I realise I’m whistling into a gale here. But if you want an expression that will cover everything from Kölsch to porter, taking in saison, IPA, mild, Oud Bruin and Alt on the way, then it’s “warm-fermented beers”. Not “ale”. Please. Because if you use “ale” in a broad, ahistoric sense to mean “any beer… Read More Look, will you all stop misusing the word ‘ale’. Thank you
Before we dive more fully into the tangled roots of the words “ale” and “beer”, we have to tackle one particularly knotted strand first, caused by the curious fact that, four hundred years before English adopted the word bier from the Continent to describe a malt liquor flavoured with hops (altering the spelling to “beere”),… Read More Words for beer (2) – was ‘beer’ originally cider?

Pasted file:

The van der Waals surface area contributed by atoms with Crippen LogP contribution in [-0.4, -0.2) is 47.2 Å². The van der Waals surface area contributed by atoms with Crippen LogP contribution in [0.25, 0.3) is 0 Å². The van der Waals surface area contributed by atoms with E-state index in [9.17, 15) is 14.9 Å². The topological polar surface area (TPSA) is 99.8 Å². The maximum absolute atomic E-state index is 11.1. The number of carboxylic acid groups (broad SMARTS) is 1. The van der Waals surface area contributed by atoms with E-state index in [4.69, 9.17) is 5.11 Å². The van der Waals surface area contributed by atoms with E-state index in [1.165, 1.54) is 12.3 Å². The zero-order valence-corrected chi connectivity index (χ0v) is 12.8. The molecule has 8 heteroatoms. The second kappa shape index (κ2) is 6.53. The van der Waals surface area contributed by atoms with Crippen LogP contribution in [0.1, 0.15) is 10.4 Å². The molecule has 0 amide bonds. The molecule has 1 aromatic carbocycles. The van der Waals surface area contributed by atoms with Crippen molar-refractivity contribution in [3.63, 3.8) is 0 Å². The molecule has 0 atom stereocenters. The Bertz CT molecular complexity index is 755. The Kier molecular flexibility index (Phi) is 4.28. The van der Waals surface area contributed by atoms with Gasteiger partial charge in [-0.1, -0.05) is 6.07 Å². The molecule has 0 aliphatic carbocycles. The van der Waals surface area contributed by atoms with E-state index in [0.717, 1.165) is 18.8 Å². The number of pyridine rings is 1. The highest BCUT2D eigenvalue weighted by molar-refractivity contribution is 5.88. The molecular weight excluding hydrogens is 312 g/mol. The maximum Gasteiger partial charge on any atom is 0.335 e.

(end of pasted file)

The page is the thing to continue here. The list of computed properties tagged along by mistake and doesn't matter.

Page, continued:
There are four or five competing theories for the origin of the word “beer” and, frankly, none of them is particularly convincing. The same is true of the word “ale”, as it happens: despite “ale” and its sisters, such as öl in Swedish and alus in Lithuanian, being found in languages from Britain to the… Read More Words for beer
I love etymology. To binge, the Oxford English Dictionary reveals, was originally a Lincolnshire (and, it implies, East Midlands generally) dialect word meaning “to soak (a wooden vessel)”. The metaphorical extension of meaning from soaking wood to soaking yourself was an easy journey, and by 1854 a book called A Glossary of Northamptonshire Words had… Read More Binge drinking: a brief history